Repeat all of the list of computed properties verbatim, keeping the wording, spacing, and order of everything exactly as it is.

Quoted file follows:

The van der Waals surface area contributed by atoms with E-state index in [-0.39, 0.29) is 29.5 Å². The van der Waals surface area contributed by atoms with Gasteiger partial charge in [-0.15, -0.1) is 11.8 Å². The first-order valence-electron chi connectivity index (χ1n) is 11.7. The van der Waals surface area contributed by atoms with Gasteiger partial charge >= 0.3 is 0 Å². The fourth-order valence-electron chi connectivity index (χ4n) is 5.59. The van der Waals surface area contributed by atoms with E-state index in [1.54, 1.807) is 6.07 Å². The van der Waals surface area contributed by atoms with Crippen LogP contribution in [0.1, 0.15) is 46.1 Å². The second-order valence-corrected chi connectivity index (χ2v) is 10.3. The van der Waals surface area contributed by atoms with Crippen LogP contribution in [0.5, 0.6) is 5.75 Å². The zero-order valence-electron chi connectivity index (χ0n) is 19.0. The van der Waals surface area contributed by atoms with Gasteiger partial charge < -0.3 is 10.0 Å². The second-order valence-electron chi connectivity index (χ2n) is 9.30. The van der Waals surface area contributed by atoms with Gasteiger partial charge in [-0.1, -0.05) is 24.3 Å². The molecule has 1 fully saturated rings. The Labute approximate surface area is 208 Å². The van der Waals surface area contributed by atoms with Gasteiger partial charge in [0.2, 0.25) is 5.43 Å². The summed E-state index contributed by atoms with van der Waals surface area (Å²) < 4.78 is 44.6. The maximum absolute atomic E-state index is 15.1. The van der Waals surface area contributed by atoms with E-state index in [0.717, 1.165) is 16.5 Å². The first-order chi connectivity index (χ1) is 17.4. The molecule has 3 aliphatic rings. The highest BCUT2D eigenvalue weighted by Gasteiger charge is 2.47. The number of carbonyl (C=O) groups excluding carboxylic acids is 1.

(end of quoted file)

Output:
The van der Waals surface area contributed by atoms with E-state index in [-0.39, 0.29) is 29.5 Å². The van der Waals surface area contributed by atoms with Gasteiger partial charge in [-0.15, -0.1) is 11.8 Å². The first-order valence-electron chi connectivity index (χ1n) is 11.7. The van der Waals surface area contributed by atoms with Gasteiger partial charge >= 0.3 is 0 Å². The fourth-order valence-electron chi connectivity index (χ4n) is 5.59. The van der Waals surface area contributed by atoms with E-state index in [1.54, 1.807) is 6.07 Å². The van der Waals surface area contributed by atoms with Crippen LogP contribution in [0.1, 0.15) is 46.1 Å². The second-order valence-corrected chi connectivity index (χ2v) is 10.3. The van der Waals surface area contributed by atoms with Crippen LogP contribution in [0.5, 0.6) is 5.75 Å². The zero-order valence-electron chi connectivity index (χ0n) is 19.0. The van der Waals surface area contributed by atoms with Gasteiger partial charge < -0.3 is 10.0 Å². The second-order valence-electron chi connectivity index (χ2n) is 9.30. The van der Waals surface area contributed by atoms with Gasteiger partial charge in [-0.1, -0.05) is 24.3 Å². The molecule has 1 fully saturated rings. The Labute approximate surface area is 208 Å². The van der Waals surface area contributed by atoms with Gasteiger partial charge in [0.2, 0.25) is 5.43 Å². The summed E-state index contributed by atoms with van der Waals surface area (Å²) < 4.78 is 44.6. The maximum absolute atomic E-state index is 15.1. The van der Waals surface area contributed by atoms with E-state index in [0.717, 1.165) is 16.5 Å². The first-order chi connectivity index (χ1) is 17.4. The molecule has 3 aliphatic rings. The highest BCUT2D eigenvalue weighted by Gasteiger charge is 2.47. The number of carbonyl (C=O) groups excluding carboxylic acids is 1.